Designing for mobile (performance) first

If you aren’t already using front-end optimisation testing tools like YSlow and Page Speed then you really, really should make it part of your development process. I’ve used them for the past year or so and they’ve helped me squeeze every last drop of performance out of the sites I’ve built. I don’t think I’ve launched anything that’s scored less than 95/100.

On the desktop 90% of page load time is spent on the front-end (that’s everything after you’ve served the HTML). The mobile web brings with it all the normal problems of web performance and then some. Things like massively increased latency, more lost packets and far less computing power to run JS and render complicated CSS layouts.

Guy Podjarny, CTO of, spoke at Google recently about optimising mobile web performance. He shares a few tricks like making a dummy AJAX request every few seconds to keep connection to the mobile tower and using just-in-time image loading (lazy loading) for image heavy sites.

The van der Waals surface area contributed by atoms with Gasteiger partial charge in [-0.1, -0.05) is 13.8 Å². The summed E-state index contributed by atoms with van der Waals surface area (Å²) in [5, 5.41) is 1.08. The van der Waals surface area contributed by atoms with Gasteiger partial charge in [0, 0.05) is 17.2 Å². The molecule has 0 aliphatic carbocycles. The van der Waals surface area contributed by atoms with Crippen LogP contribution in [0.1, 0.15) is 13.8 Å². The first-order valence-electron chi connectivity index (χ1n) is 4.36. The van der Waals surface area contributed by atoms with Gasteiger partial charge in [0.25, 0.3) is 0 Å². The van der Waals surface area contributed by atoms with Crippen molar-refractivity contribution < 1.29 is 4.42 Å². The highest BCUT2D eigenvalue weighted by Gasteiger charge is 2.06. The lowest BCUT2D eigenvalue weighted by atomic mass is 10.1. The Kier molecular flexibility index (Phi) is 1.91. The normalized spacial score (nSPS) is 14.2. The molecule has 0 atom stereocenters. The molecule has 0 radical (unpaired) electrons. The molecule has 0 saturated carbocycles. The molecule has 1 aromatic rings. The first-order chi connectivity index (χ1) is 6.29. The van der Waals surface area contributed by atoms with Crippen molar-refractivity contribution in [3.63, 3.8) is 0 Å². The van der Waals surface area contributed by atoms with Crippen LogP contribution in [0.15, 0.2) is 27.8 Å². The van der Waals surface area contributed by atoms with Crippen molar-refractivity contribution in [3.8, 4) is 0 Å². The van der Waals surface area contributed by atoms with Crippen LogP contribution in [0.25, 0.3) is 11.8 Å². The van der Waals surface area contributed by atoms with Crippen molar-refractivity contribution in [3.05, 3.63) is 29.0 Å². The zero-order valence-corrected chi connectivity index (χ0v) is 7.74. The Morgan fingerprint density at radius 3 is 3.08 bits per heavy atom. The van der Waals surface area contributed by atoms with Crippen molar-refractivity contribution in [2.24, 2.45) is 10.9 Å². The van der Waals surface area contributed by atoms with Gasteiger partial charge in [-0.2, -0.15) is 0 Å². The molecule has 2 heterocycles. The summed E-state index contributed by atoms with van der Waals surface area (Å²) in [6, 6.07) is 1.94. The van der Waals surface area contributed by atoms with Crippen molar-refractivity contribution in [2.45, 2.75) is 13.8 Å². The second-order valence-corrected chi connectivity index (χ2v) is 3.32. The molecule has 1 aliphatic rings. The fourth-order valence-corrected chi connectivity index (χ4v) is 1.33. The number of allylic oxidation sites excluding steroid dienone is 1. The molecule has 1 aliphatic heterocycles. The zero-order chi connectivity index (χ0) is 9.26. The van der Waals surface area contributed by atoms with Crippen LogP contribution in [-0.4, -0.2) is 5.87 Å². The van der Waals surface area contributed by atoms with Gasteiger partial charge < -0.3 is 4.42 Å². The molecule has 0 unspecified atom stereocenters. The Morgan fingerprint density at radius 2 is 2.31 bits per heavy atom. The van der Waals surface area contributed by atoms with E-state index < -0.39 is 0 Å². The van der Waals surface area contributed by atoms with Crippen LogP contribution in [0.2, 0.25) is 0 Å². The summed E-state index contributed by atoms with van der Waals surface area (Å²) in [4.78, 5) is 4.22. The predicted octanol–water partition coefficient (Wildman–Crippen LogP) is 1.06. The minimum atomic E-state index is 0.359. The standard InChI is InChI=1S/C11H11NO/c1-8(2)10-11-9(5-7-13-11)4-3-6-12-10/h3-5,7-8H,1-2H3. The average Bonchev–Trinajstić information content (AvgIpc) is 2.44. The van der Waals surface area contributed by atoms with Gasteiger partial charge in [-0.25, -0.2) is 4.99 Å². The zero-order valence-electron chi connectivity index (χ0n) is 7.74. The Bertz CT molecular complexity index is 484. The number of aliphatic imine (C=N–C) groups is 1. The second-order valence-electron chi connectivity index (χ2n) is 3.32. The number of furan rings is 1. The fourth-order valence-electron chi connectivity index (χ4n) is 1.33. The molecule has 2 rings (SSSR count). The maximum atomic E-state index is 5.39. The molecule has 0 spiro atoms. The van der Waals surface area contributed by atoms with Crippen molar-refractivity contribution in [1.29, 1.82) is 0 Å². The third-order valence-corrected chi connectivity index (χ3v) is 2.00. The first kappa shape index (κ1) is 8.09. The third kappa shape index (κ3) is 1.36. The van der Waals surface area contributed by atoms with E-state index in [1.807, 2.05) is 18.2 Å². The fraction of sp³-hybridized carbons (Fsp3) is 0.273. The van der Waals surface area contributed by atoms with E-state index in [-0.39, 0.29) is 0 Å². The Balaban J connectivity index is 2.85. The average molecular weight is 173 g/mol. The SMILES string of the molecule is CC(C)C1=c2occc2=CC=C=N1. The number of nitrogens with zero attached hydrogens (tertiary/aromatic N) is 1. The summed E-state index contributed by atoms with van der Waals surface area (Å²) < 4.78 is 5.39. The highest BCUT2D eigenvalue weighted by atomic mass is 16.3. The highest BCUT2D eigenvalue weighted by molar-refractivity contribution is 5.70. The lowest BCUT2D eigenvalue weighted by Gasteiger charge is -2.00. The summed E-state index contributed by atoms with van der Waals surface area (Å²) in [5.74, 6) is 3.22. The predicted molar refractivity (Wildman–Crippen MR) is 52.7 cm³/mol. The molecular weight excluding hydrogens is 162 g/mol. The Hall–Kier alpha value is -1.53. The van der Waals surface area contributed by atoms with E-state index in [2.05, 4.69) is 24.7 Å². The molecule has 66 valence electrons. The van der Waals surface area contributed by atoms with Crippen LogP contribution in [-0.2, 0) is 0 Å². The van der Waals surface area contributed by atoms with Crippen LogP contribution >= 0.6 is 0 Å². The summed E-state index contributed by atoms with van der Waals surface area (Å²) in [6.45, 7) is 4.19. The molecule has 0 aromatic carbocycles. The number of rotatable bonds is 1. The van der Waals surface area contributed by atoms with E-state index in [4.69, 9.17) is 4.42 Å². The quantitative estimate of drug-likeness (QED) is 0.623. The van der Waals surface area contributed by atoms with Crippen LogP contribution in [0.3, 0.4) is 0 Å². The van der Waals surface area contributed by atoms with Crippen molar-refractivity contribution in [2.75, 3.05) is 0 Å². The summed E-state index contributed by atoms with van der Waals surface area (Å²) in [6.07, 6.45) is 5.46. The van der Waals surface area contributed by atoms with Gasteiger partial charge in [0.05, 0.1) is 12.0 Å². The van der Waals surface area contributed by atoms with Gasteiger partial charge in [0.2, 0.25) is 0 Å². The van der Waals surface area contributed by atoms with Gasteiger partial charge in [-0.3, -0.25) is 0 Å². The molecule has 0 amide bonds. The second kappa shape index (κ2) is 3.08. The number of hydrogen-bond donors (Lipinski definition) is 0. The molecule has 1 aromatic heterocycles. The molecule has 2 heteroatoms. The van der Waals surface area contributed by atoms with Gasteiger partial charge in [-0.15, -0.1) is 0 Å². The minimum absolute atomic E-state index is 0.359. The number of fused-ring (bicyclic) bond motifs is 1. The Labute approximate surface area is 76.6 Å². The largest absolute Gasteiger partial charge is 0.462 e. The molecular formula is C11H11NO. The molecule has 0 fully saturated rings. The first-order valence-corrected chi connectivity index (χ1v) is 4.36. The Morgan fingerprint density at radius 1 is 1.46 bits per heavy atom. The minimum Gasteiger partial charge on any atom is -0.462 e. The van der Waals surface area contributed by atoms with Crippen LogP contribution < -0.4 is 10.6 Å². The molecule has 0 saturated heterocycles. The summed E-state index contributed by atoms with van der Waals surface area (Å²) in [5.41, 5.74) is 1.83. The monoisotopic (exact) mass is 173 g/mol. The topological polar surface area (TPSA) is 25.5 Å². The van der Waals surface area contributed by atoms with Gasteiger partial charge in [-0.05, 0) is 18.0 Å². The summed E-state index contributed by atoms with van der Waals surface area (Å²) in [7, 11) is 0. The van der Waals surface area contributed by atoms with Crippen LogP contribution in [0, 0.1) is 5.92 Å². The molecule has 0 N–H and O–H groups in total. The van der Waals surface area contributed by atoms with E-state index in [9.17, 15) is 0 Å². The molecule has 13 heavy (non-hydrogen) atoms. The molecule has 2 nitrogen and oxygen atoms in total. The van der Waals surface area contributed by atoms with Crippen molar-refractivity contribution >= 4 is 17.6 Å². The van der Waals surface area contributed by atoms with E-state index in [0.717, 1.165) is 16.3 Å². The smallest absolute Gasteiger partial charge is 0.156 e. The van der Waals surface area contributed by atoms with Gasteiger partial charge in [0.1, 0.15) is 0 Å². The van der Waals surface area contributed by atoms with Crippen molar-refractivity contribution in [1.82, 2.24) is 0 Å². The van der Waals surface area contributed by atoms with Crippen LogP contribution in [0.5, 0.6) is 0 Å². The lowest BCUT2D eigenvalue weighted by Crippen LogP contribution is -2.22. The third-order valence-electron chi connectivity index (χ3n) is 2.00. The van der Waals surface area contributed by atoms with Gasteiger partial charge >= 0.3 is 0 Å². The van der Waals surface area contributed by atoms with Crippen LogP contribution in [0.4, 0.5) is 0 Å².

One thing I noticed recently in the excellent HTML5 Boilerplate is mobile first CSS media queries, so rather than style the layout for desktops and then remove floated elements with a max-width media query. It does the opposite with min-width queries, which (I would of thought) allows mobile web browsers to render the page faster.

I’m developing a few sites at the moment that use some of these techniques like lazy image loading and building page layouts on a fluid, responsive grid. At first they were a bit tricky to get my head around and implement but they’re powerful tools that benefit both mobile and desktop users, so I’ll be using them on all new sites I build in the future.